The other two runs came in a 31-pitch third inning, an inning in which Norris allowed only one hit, a single. But he walked two, one with the bases loaded, and hit another. The second run scored after the Tigers botched a double-play ground ball.
“I lost something with my release point,” he said. “I wasn’t letting the ball go I like usually do. It felt like I was guiding the ball. That’s been happening over a two- or three-batter span almost every start. It’s more of a mental thing.”
Ausmus believes adrenaline is a factor in Norris’ inconsistency. He gets too amped and loses his rhythm.
“Right now, he only knows one gear,” Ausmus said. “What you learn the longer you play, especially a starting pitcher, is there has to be a little bit of pace to your game. You have to take the bull out of the china shop a little bit.”
Two struggling Tigers relievers finished it off in good form.
Anibal Sanchez faced the minimus seven batters in his 2 1/3 innings. The only hit against him, by Delino DeShields, was erased on an unsuccessful bid to steal second base.
Francisco Rodriguez pitched a scoreless ninth.
“Frankie was as good as we’ve seen him in some time,” Ausmus said. “Sanchy pitched clean innings and looked good. Frankie, the extension and finish on his change-up was as good as we’ve seen it all year.
“I want every player in a Tigers uniform to do well, but those guys have taken some heat early in the season. But it’s a long season. It was encouraging to see both pitch well.”
The depleted and reconfigured Tigers lineup didn’t have enough juice to override the early deficit. Rangers starter Nick Martinez allowed only an unearned run in the fourth. A two-out throwing error by shortstop Elvis Andrus helped the Tigers load the bases.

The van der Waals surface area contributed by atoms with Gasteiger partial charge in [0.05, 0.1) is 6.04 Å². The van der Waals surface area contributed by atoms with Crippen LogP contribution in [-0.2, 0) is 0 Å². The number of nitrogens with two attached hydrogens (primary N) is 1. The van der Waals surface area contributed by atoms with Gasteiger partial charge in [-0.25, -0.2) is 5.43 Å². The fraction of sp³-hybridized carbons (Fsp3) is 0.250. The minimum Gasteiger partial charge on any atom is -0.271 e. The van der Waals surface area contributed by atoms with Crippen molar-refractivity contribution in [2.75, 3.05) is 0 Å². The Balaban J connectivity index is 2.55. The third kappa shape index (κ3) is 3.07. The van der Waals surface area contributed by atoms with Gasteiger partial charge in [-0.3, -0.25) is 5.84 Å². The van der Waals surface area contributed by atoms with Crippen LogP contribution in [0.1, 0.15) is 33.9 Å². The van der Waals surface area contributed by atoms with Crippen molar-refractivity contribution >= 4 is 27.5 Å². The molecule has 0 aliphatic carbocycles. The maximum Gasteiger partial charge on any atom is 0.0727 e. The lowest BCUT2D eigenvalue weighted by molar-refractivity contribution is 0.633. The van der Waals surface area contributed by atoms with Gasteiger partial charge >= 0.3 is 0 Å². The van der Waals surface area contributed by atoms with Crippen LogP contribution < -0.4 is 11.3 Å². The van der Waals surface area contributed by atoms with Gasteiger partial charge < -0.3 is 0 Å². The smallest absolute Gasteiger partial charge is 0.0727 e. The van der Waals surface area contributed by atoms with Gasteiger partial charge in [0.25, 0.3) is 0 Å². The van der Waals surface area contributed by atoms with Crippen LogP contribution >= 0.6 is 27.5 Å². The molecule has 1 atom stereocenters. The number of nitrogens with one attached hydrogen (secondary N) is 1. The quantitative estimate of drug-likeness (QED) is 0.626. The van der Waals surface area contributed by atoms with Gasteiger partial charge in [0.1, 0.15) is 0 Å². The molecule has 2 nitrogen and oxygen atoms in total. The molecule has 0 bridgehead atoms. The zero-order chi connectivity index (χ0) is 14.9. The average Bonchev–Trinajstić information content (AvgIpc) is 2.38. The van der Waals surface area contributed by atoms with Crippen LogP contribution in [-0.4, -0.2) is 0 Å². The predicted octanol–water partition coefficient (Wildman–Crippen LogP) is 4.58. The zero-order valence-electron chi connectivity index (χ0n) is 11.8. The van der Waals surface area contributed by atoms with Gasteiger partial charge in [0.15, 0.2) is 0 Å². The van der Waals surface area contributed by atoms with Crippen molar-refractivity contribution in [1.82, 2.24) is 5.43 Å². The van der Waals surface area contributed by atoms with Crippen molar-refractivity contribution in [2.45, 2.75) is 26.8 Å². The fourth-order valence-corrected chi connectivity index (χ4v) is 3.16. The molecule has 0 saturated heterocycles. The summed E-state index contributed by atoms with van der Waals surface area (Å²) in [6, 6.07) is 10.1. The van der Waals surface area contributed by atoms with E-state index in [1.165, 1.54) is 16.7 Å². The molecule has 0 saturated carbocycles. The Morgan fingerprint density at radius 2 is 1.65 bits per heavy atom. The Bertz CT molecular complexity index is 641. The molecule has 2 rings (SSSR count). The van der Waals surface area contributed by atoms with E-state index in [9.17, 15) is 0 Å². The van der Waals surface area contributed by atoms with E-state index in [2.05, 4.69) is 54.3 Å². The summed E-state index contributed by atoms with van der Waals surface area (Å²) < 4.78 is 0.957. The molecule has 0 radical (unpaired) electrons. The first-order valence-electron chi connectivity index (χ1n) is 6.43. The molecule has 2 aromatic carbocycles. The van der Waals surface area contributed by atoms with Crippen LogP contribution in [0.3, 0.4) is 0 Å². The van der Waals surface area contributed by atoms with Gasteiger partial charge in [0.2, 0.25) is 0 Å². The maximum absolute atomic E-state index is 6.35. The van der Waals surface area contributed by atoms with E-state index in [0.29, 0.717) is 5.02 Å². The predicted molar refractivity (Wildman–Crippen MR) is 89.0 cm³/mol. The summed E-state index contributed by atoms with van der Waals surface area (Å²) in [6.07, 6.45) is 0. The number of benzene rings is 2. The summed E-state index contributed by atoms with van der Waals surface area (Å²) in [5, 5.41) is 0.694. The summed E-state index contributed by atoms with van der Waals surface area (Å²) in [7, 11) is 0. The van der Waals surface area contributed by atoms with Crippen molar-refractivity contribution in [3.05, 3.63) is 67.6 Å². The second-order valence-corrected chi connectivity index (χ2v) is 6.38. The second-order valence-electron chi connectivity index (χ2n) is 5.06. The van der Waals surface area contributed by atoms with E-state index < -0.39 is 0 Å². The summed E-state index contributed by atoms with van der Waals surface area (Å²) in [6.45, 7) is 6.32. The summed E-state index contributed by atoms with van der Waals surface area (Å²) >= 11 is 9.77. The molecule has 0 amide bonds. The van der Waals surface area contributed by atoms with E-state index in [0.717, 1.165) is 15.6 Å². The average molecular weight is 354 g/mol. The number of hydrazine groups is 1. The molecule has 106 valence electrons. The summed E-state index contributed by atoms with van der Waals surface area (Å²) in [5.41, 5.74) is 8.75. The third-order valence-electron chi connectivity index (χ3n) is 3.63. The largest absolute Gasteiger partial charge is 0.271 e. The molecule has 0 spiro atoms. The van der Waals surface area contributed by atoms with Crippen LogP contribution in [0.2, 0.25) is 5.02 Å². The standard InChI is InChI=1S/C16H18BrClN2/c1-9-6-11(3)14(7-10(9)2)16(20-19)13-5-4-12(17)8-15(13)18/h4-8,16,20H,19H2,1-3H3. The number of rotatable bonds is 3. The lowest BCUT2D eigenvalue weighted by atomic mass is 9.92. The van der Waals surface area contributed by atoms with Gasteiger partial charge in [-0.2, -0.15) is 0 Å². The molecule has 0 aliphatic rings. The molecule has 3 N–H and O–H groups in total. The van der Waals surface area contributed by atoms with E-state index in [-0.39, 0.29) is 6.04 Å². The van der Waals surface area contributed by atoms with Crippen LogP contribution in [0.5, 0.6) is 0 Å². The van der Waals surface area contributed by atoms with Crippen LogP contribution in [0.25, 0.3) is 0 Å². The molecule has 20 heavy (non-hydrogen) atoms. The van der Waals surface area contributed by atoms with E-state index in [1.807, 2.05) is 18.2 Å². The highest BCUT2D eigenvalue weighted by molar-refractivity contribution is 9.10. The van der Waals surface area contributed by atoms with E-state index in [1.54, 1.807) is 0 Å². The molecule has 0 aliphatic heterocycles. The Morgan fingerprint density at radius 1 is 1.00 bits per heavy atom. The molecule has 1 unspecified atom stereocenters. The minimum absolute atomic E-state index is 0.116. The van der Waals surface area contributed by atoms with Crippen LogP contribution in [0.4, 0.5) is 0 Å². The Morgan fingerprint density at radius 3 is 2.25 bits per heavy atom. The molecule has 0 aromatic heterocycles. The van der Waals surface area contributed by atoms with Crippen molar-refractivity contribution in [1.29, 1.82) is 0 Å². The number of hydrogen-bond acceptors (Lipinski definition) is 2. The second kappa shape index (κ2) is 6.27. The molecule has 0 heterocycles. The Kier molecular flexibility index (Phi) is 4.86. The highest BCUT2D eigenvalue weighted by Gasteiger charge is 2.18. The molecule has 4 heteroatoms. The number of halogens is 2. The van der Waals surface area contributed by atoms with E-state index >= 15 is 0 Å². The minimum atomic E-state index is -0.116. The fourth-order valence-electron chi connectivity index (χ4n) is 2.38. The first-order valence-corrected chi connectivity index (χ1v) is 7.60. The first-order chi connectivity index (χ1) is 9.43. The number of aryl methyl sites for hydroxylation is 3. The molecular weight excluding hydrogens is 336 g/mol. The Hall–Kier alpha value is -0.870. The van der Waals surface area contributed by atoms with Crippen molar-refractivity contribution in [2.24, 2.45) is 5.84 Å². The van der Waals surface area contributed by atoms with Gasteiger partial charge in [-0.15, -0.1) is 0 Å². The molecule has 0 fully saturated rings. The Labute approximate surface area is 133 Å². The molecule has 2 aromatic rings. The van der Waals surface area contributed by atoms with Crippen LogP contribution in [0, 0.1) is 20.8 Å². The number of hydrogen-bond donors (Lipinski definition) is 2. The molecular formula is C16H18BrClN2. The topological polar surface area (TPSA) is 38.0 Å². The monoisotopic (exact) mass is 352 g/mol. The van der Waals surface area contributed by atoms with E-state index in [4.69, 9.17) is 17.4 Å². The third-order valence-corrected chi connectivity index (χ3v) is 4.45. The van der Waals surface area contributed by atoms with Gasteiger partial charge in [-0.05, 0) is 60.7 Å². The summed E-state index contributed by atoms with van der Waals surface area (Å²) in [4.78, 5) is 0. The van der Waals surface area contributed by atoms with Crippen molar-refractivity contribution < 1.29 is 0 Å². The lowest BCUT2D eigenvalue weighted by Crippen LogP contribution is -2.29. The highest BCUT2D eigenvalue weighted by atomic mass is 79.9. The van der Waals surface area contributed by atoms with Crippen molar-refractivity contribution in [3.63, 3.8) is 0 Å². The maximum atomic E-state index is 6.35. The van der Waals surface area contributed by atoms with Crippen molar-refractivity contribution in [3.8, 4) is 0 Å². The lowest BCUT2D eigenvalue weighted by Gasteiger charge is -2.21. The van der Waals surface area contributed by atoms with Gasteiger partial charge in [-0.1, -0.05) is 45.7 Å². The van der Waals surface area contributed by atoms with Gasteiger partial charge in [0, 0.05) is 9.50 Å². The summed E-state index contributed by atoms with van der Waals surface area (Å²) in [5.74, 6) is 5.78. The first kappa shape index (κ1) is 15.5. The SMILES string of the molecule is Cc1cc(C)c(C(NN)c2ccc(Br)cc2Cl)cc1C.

Andrew Romine then slapped a hard single to right field to score the run.
They added a second run off reliever Tony Barnette in the sixth on a walk to Justin Upton, single by Nick Castellanos — who was dropped in the order from second to sixth — and a sacrifice fly by James McCann.
They only managed three hits off three Rangers relievers. But in the bottom of the ninth, closer Matt Bush gave up a single to Jose Iglesias and walked Tyler Collins with two outs.
That brought up J.D. Martinez. He hit a ground ball in the hole at short. Andrus fielded it but threw it wild, allowing Iglesias to score.
With the tying runs on first and third, Bush struck out Alex Avila to end the game.
It was the Rangers’ 10th straight win.
There were some defensive highlights by the Tigers in this one.
Norris made a sensational athletic play to retrieve a bunt by Shin-Soo Choo in the first inning. He slipped, did a 180-degree pivot, raced to the ball and glove-flipped it to first for the out.
In the sixth inning, right fielder Collins slipped as he went to field a single by Jonathan Lucroy. But he righted himself and fired a seed to second base and threw out Lucroy.
In the seventh, McCann, who had nabbed only one runner trying to steal this season, got No. 2 — with a perfect throw to get the speedy DeShields.